The first settler in the Marcellus, Michigan area was John Bair, who came in October 1832. He was followed almost a year later by Daniel Driskel, in 1833. In 1835, 11 other families settled in Marcellus, and by 1836, 28 families had settled there.
At the time of the organization of the township the citizens wanted to call it Cambria; however, since there was already a township by that name in Michigan, their Representative at that time, Judge Littlejohn of Allegan, proposed they name it after Roman Emperor Flavius Marcellus. As a result, on June 16, 1843, the township was officially named Marcellus. Elections were held on the same night and Daniel G. Rouse was elected Township Supervisor, Guerdor R. Beebee was elected Treasurer, and Ephraim Huyatt was elected Clerk.
In the winter of 1870–71 the Peninsular Railroad came through Marcellus, infusing life into the small township. The depot was originally on the east side of town; however, because the business district was far from the depot, the depot was moved in 1898. After this move, business began rapidly expanding and an addition was added to the station to meet the increased traffic demands. By 1911, ten passenger trains stopped at the depot every day.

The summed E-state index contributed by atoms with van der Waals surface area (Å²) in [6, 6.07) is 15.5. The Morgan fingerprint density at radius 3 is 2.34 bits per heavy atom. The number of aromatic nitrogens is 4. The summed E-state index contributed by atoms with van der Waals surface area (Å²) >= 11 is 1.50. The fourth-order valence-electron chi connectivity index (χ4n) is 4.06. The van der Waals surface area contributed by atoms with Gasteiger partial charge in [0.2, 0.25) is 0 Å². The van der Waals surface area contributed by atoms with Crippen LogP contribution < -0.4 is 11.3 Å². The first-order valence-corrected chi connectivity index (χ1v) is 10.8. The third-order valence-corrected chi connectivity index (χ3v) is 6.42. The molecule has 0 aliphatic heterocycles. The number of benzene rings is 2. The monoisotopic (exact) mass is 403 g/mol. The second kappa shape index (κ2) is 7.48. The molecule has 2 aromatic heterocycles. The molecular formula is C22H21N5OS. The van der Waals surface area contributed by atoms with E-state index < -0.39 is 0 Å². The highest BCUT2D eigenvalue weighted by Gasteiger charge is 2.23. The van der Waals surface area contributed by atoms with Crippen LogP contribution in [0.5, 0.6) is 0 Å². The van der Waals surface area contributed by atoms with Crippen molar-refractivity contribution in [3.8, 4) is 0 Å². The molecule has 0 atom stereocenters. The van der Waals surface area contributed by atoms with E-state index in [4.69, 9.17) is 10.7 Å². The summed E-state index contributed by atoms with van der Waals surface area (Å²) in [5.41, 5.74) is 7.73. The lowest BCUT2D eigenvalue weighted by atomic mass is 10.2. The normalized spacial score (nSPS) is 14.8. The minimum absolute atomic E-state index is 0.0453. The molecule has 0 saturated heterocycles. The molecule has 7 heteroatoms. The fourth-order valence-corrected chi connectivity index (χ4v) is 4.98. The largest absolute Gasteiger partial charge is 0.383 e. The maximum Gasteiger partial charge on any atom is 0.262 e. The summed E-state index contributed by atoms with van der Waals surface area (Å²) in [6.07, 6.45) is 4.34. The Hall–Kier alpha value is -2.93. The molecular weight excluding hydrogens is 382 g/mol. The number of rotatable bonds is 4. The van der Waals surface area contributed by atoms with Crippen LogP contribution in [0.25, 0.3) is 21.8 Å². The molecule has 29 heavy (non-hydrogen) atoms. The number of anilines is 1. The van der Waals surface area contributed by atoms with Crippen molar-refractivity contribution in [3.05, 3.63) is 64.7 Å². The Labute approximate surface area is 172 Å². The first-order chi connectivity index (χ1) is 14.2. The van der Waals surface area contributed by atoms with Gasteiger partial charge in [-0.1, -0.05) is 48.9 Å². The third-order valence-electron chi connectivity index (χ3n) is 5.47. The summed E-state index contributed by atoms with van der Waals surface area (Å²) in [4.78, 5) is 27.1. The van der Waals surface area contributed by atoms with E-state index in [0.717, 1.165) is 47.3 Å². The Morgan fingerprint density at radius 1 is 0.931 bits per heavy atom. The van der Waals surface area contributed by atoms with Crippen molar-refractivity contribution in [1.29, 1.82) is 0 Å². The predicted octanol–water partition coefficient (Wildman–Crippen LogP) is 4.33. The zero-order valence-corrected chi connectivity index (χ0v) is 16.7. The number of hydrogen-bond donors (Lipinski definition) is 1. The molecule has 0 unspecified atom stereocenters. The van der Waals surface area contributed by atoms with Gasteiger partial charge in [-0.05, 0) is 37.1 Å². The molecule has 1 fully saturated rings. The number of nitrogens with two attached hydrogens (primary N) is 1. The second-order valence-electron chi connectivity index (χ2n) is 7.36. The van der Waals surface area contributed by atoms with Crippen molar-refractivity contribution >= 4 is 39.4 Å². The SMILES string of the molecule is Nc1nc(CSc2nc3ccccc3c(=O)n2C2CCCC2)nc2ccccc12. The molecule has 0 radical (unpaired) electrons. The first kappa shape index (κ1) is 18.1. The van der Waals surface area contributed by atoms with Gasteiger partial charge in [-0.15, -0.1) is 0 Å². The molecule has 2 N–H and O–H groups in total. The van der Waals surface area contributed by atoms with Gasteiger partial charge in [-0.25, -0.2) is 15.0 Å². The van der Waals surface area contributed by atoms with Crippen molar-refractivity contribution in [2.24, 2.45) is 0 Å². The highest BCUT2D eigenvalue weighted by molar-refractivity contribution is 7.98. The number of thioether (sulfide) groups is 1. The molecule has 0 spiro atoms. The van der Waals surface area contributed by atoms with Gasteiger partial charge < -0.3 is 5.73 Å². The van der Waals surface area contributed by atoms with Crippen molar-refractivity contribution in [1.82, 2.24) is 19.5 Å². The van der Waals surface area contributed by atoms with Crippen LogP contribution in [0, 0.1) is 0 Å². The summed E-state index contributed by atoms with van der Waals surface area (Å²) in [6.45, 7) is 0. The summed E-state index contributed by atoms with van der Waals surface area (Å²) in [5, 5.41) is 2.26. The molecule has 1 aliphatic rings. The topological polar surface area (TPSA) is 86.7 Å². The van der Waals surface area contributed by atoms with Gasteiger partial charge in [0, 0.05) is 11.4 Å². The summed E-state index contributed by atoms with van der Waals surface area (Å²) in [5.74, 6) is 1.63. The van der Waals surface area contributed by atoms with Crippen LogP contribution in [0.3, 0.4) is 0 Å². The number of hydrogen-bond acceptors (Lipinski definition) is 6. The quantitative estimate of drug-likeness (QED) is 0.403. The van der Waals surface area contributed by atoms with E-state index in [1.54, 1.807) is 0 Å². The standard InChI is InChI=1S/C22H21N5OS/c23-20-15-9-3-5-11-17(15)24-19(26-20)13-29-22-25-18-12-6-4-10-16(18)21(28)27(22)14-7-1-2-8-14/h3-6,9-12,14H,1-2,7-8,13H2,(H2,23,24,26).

Marcellus became an official village in 1879, with over 500 residents. Three years later it had grown and included 2 churches, 3 dry goods stores, 3 groceries, 3 millinery shops, 2 drug stores, 2 meat markets, 2 hotels, 2 tin shops, a bank, 2 stave factories, 2 harness shops, a hardware store, a furniture store, a restaurant, a printing business, a tailor shop, a cooper shop, a steam saw mill, a sash and blind manufacturer, 4 doctors, 2 lawyers, 2 justices of the peace, and a newspaper.
During its height, Marcellus was also home to two theaters, a bowling alley, and a pool hall. Each year it hosted the National Bluegill Frolic, a parade, fishing tournament, and beauty pageant which attracted thousands each year.